Trace elements were analyzed in streambed sediment and fish livers in part of the Upper Mississippi River Basin as part of the U.S. Geological Survey?s National Water-Quality Assessment Program. The purpose of this report was to describe the occurrence and distribution of trace elements, describe the relations of concentrations measured to natural and anthropogenic factors, and describe any relation between concentrations in streambed sediment and fish livers. The study unit included the part of the Upper Mississippi River Basin from the river?s source in northern Minnesota to the outlet of Lake Pepin, a natural lake on the river located near Red Wing, Minnesota. Streambed sediment samples were collected from 27 sites located throughout the study unit, and fish were obtained from 25 sites. The occurrence and distribution of trace elements in streambed sediment were related to land use and the composition of surficial glacial deposits covering the study unit. Concentrations of antimony, arsenic, cadmium, copper, lead, mercury, nickel, and zinc in streambed sediment were primarily related to urban land use. Concentrations of these elements generally were greatest in streambed sediment collected at sites within or near urban areas in the study unit. The greatest concentrations of most of these elements were measured in streambed sediment obtained from Shingle Creek. Lead concentrations in streambed sediment Shingle Creek increased in the downstream direction. This pattern probably reflects the past use of leaded gasoline, pesticides, or paints.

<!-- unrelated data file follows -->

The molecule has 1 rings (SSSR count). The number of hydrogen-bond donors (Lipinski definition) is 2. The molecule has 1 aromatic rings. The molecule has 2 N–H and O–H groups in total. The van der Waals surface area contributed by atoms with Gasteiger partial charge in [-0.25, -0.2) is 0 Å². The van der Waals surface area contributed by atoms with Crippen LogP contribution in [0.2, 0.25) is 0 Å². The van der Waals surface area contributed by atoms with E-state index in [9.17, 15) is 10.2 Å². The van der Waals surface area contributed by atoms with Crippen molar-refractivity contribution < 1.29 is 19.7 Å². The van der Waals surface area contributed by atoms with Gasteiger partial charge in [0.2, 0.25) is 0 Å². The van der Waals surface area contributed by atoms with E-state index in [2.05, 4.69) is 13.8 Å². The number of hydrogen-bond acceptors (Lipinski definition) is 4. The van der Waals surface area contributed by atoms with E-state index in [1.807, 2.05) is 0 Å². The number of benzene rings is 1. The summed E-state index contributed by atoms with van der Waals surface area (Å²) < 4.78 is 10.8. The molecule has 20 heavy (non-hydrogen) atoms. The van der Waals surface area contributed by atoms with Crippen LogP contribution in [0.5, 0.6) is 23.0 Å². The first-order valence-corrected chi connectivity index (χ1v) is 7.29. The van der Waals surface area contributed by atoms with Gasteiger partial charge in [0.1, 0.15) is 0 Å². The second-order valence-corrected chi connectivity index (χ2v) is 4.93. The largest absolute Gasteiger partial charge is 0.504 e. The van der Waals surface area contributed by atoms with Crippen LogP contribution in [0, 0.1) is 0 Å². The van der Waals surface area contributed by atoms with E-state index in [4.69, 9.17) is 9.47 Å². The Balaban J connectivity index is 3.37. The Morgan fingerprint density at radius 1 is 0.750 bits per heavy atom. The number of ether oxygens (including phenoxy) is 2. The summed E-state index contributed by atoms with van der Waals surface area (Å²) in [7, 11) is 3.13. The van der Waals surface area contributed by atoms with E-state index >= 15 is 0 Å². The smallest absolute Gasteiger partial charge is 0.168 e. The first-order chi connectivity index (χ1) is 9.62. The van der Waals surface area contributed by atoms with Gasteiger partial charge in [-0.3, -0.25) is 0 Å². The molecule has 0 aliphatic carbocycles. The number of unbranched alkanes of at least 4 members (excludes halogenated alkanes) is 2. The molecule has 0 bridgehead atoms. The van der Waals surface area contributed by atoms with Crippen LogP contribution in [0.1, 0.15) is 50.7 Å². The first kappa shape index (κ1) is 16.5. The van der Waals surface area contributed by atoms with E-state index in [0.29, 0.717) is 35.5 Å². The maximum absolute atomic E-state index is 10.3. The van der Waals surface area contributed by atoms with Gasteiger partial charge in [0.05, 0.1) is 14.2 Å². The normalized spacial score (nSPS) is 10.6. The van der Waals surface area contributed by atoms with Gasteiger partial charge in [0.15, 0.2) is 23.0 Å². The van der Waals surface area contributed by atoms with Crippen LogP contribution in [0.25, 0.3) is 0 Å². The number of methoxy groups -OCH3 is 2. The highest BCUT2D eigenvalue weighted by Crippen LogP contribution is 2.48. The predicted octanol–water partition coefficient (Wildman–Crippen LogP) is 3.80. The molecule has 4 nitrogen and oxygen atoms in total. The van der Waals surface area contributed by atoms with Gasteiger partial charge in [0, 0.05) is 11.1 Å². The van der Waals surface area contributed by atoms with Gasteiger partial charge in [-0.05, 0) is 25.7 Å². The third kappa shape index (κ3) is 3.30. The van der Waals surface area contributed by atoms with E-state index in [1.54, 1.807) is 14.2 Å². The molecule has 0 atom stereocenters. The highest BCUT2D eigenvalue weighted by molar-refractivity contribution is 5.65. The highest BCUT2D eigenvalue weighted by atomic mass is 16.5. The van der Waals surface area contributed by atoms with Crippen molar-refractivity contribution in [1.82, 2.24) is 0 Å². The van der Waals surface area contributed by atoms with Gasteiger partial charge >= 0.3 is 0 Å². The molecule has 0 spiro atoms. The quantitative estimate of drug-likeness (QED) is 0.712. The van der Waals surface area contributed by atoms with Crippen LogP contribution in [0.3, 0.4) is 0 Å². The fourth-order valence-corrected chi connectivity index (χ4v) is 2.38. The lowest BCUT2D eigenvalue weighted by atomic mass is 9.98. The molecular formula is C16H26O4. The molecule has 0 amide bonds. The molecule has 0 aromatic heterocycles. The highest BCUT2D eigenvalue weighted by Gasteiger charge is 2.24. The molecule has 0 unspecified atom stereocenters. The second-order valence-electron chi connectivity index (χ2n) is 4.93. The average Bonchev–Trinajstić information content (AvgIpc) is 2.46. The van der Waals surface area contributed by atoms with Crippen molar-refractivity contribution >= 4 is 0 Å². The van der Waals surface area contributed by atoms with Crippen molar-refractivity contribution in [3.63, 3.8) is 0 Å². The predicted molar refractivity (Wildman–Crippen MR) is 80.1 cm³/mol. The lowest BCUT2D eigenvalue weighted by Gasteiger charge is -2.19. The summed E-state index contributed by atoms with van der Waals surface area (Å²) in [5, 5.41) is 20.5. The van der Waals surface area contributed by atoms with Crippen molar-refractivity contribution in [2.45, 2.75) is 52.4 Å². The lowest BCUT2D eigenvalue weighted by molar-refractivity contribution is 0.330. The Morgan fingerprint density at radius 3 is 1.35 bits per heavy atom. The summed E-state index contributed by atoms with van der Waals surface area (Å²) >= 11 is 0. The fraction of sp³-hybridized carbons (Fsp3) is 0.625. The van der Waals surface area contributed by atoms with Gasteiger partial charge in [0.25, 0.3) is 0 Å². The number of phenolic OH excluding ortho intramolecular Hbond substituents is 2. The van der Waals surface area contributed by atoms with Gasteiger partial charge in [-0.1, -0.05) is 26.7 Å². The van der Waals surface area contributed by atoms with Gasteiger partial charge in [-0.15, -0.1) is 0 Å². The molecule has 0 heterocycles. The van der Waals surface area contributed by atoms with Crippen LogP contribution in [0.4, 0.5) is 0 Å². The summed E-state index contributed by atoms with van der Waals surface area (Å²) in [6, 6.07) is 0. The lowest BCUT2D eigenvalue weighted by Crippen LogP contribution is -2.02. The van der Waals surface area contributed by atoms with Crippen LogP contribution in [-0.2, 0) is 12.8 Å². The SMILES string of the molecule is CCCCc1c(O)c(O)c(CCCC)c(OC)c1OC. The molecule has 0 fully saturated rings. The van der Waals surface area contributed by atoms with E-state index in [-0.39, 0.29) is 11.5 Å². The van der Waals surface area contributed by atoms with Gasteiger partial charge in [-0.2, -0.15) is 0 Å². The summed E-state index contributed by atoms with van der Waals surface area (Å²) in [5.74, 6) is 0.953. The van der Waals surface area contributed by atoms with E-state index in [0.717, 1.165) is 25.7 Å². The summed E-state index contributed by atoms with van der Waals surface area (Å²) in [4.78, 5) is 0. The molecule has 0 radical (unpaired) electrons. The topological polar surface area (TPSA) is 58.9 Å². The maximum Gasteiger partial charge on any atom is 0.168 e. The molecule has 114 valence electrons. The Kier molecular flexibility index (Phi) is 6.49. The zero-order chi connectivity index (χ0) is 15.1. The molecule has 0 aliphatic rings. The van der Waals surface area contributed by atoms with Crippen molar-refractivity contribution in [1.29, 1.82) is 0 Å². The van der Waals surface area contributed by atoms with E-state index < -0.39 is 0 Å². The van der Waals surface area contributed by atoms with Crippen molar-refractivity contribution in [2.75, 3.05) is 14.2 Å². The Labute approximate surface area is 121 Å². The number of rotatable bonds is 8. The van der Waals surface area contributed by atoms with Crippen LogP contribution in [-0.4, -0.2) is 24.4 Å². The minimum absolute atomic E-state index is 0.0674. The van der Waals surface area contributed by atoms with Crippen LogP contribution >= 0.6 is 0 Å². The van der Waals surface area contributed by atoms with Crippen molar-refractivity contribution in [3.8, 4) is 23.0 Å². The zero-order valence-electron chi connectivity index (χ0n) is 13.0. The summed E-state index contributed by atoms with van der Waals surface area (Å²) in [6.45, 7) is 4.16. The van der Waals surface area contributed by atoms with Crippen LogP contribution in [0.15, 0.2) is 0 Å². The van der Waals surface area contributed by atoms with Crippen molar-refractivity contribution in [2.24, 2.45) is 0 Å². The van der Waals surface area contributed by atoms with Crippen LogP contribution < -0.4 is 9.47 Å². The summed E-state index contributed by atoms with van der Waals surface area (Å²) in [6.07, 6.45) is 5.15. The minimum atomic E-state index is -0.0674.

Additional publication details
USGS Numbered Series
Water-Quality Assessment of Part of the Upper Mississippi River Basin, Minnesota and Wisconsin: Trace Elements in Streambed Sediment and Fish Livers, 1995-96